Thursday, October 24, 2019

Summit Partners Fleetcor a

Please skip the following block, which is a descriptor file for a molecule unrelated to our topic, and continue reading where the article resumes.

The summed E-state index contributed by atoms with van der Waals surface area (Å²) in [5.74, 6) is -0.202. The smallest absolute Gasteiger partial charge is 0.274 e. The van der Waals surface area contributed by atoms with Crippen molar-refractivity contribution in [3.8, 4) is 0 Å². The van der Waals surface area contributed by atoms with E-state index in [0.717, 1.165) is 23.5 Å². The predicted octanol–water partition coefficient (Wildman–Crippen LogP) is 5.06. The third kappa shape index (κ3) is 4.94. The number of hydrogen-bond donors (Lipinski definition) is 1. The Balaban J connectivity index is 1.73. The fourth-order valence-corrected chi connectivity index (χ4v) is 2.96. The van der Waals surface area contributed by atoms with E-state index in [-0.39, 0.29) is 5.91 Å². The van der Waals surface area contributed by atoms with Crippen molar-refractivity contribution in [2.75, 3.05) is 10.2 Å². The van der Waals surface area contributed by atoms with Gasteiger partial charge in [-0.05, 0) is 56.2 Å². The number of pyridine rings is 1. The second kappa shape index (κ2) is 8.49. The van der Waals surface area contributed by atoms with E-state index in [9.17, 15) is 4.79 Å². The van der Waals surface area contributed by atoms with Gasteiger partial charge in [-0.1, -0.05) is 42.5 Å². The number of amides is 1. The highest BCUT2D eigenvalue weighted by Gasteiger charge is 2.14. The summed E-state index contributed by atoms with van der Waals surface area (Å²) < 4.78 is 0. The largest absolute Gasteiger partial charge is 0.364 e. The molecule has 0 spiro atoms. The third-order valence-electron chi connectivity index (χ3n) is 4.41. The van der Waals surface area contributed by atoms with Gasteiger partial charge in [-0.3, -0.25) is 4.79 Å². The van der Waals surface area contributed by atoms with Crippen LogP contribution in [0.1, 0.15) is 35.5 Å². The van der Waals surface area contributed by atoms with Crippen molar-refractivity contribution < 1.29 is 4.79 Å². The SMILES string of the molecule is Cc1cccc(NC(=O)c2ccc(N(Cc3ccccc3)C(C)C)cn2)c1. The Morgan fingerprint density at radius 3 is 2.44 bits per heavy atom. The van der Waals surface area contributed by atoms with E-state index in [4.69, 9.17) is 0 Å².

Private Equity and Investment Banking SPRING 2010 Summit Partners FleetCor A 1. Summarize the proposed transaction: Summit Partners proposes to FleetCor Technologies (later preferred as â€Å"FleetCor† or the â€Å"Company†) an investment into FleetCor for the total amount of $44. 9 million in return for a post transaction ownership of 54. 2% in the â€Å"Company† and coming down to 46% ownership in the company after newly created stock options for management equivalent to 15% ownership in the company has been completely executed and fully diluted. This investment is in the form of convertible preferred stock with an 8% accrued interest, compounding annually. As the transaction come through, Summit’s prefer stock will be treated equal-footing in liquidity with the other $37. 5 million of existing preferred stock. The proceeds from Summit’s investment will be used as followings: †¢ $9. 0 million will be used to redeem part of a $15 million subordinated debt held by current investors. The remaining $6 million of this debt will be converted by the current investors into the same strip of prefer stock which Summit proposes. †¢ About $16. 6 million will be used as an upfront cash to buy back FleetCor’s seven â€Å"Super Licensees† †¢ The remaining $19. 3 million will be used as a general working capital for FleetCor to fund its growing business and to buy back any other potential licensees. 2. Discuss five key investment strengths: FleetCor’s management team: very well-performed management team consisting of: †¢ Very high quality profile and experienced CEO, Ron Clarke, who has brought FleetCor back on track after just 18 months of working in the company. †¢ Other executives who have many experiences and a lot of knowledge in the industry including H. Steve Smith, Senior VP of Sales and Marketing; Tommy Andrews, Senior VP of Operation; and Scott Ruoff, Senior VP of Business Development. FleetCor has a highly differential busin ess strategy leading a very competitive business as followings: †¢ Middle Market Focus: big market for growing with very little potential competitors and high barriers to entry †¢ Local Market Distribution: FleetCor has created a network of local branches with a complete staff employees including a general manager †¢ â€Å"Semi-Exclusive† Merchant Acceptance Network: FleetCor limits the size of merchant network to provide greater traffic volume to participating retailers. Highly established market shares in the highly potential and continued growth market: FleetCor has 90,000 fleet customers across its entire system comprised especially of four large national accounts such as Sears, UPS, Aramark and National Line Service; and over 500,000 active cardholders. ? FleetCor provided its customers the cost-saving and customized information report to really please the customers and make them high reluctance to switch to new card network providers, leading to low custo mer churn. High gross profit margin (in case of gross revenue report): averagely 5%, double compared to other regular credit card issuing companies or its big competitors in high-end market, however, it has still gained highly growing market share because of its unique and differential business strategy. 3. Discuss five investment concerns: FleetCor is still missing a financial expert who not only has experiences and knowledge in the industry but also has ability to draw fully effective projection for a long-term growth by implementing a stable financial system ( Suggest: Hiring a highly effective and experienced CFO. ? High projected improvements after the acquisition. The company should be a little more conservative due to the fact that there are always some unexpected risks associating with the implication of a new centralized system. Suggest: the company should project in the more conservative way and should establish some preventive control procedures to eliminate these risks b efore really testing the centralized system to avoid any unexpected damages and losses. ? FleetCor has not yet settle the final agreements with the seven â€Å"Super Licensees† for acquiring them, creating some sources of unstable and going concern business ( Suggest: the company should be more specific and aggressive while dealing with the licenses to make the final agreements. Higher gas prices result in a larger A/R financing cost and also lead to a higher bad debt expense, even though the net revenue might still be the same ( Suggest: implement some forms of hedging strategies against the increases in gas prices such as going long on a call option at a specific gas price which might materially increase the A/R financing cost and bad debt expenses. ? FleetCor currently has weak managerial reporting system ( Suggest: bringing in some more IT consultants and programmers to create a more effective managerial and financial system while working along with a CFO who is a financi al expert. . Using Exhibit 4B evaluate the proposed acquisitions. Would you recommend purchasing all of the licenses? Why or why not? Explain Briefly Overall, the proposed acquisitions yield the company a combined entity with much better performance in term of profitability such as: †¢ New combined gross margin is 5% higher than the base only. †¢ EBIT margin is almost 3. 75 times higher than the base only. †¢ EBITDA margin is over 1. 5 times higher than the base only. I recommend FleetCor only acquire 5 effectively operated Licensees out of the seven ones including the ones in the areas of Houston, Carolina, Mississippi, Baton Rouge, and Atlanta because the other two which are locating in Chicago and Tampa are inefficient in term of profitability. Licensee in Chicago will yield a loss of EBITDA and the one in Tampa yield only $83,000 of EBITDA which is very small compare to the cost of acquiring this licensee. 5. Look at the Transaction Multiples Analysis in Exhibit 5d and 6. Analyze the comparables (Exhibit 6): a. Would you recommend using all the comparables listed? Would you exclude any of the comparables? Explain your answers. I would not recommend using all the comparables listed. I would exclude all of the comparables from group of credit card issuers because FleetCor has been operating its business as a merchant card processor which is different from the credit card industry. Basic principle for valuation using industry comparables is that we have to use comparables for the group of companies in the same industry with the valued company. I might want to keep the comparables for the group of other transaction processors. Through my observation, I find that Ceridian which is in the same industry with FleetCor has the most similar Enterprise Value/Revenue Ratio and Enterprise Value/EBITDA with the company (leading to that Ceridian would be a good indicator for valuation of FleetCor b. Based on the comparables how would you value the proposed acquisitions of the licensees? What do you think of the multiples proposed in exhibit 5d? Basing on comparables data of Ceridian, I would value the proposed acquisitions of the licensees at 13. 1xEBITDA. I think the multiples proposed 3. 9x in 2001 and 3. 3x in 2002 in exhibit 5d are way below the multiple of Ceridian, and even much lower when compare to the industry average 16. 9x and 15x accordingly. In general, if the final transaction is completed as proposed, the company will be much better off, and even better if the company exclude the acquisition of the two licensees in Chicago and Tampa. In addition, if all of the big seven licensees do not accept the acquisitions at this proposed multiples, Summit might suggest the FleetCor’s management to raise these multiples and deal specific case to case with each of the licensee. 6. Assume the acquisitions take place on December, 31, 2001. Value Fleet or using the DCF methodology. Use Exhibit 5a, 5b and 5c to complete the valuation. Make assumptions as needed. Assume a market premium of 4. 5%. Make sure you state and explain your assumptions. I will use the equity beta of Ceridian (? =0. 9) to calculate cost of equity for FleetCor because the two companies are considered comparables. Assume the market has been operating efficiency, and according to CAPM: RE = RF + ? *MRP (whereas MRP: market risk premium= 4. 5%, and RF = 4. 27%, 5-year Treasury interest rate). So, RE = 4. 27% + 0. 79*4. 5% = 7. 825%. Another point of view, the company has projected to have very high growth 15%,18%,19%,19%,16% in consecutive five years so that Summit Partners may have to require more return on equity compensating for more risks if this projection failed. I assume that discount rate to be reasonably 18%. The below is my valuation: | |Fiscal Year Ending December 31, | | | |2001 CY |2002P |2003P |2004P |2005P | EBITDA in 2006 | |52,349 | | | | | | |Exit Multiple | |8 | | | | | | |Terminal Value (Firm Value at Exit) | |418,792 | | | | | | |Discounted Terminal Value | |183,058 | | | | | | |Total Present Value to Summit | |226,602 | | | | | | | | | | | | | | | | | | | | | | | | |Discount Rate using | |18% | | | | | | | 7. Look at Exhibit 7. What do you think of the multiples used? What do you think of the Irr’s? Explain and support your analysis. I think the multiples used are reasonable , even though, these multiples might be much below the average and the median of the industry overall, Summit should be conservative for an exit multiple of 8 in case there are some unexpected outcomes happened after the acquisitions and from them make the projection failed. The IRR’s are considered high profitable. Even in the worst case scenario, the EBITDA exit multiple is equal 6, Summit still make 23. 8 % in IRR which is over three times compares to the market at 7. 825%. 8. At this time would you support this transaction? Why or Why not explain. I would fully support this transaction because of the following reasons: 1) FleetCor’s management teams with high profile, experienced, and knowledge executives will make the company’s high projection come true. ) The proposed acquisitions of the big seven licensees has been settled in basis, and soon become a very good deal for the beginning of this investment. 3) Base on my valuation given using the data in Summit’s projections, the NPV (Net Present Value) is way off the positive number showing that this is a very good project. 4) Even though, Summit might approach a conservative way to evaluate the EBITDA exit multiple of 8, the investment still yield a 31. 8% in IRR over the period of five years.